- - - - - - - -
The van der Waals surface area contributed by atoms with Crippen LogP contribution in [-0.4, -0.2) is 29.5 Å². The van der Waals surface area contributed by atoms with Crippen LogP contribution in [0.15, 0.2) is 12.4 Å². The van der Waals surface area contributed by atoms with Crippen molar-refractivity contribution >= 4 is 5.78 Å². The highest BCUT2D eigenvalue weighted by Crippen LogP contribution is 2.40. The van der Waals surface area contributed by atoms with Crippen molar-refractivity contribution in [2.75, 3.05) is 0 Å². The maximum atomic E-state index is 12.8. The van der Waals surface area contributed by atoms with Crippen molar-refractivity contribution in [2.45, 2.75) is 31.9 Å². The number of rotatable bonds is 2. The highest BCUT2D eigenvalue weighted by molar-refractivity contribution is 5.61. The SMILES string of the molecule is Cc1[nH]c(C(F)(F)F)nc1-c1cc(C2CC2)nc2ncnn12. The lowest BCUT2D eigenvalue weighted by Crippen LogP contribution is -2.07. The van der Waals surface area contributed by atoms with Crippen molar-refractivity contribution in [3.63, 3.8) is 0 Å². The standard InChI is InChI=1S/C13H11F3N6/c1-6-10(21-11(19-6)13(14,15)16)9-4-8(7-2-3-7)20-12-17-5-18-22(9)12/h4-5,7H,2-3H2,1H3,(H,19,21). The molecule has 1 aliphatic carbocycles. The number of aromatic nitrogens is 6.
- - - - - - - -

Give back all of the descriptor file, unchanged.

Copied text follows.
The van der Waals surface area contributed by atoms with Crippen LogP contribution in [-0.4, -0.2) is 29.5 Å². The van der Waals surface area contributed by atoms with Crippen LogP contribution in [0.15, 0.2) is 12.4 Å². The van der Waals surface area contributed by atoms with Crippen molar-refractivity contribution >= 4 is 5.78 Å². The highest BCUT2D eigenvalue weighted by Crippen LogP contribution is 2.40. The van der Waals surface area contributed by atoms with Crippen molar-refractivity contribution in [2.75, 3.05) is 0 Å². The maximum atomic E-state index is 12.8. The van der Waals surface area contributed by atoms with Crippen molar-refractivity contribution in [2.45, 2.75) is 31.9 Å². The number of rotatable bonds is 2. The highest BCUT2D eigenvalue weighted by molar-refractivity contribution is 5.61. The SMILES string of the molecule is Cc1[nH]c(C(F)(F)F)nc1-c1cc(C2CC2)nc2ncnn12. The lowest BCUT2D eigenvalue weighted by Crippen LogP contribution is -2.07. The van der Waals surface area contributed by atoms with Crippen molar-refractivity contribution in [3.63, 3.8) is 0 Å². The standard InChI is InChI=1S/C13H11F3N6/c1-6-10(21-11(19-6)13(14,15)16)9-4-8(7-2-3-7)20-12-17-5-18-22(9)12/h4-5,7H,2-3H2,1H3,(H,19,21). The molecule has 1 aliphatic carbocycles. The number of aromatic nitrogens is 6.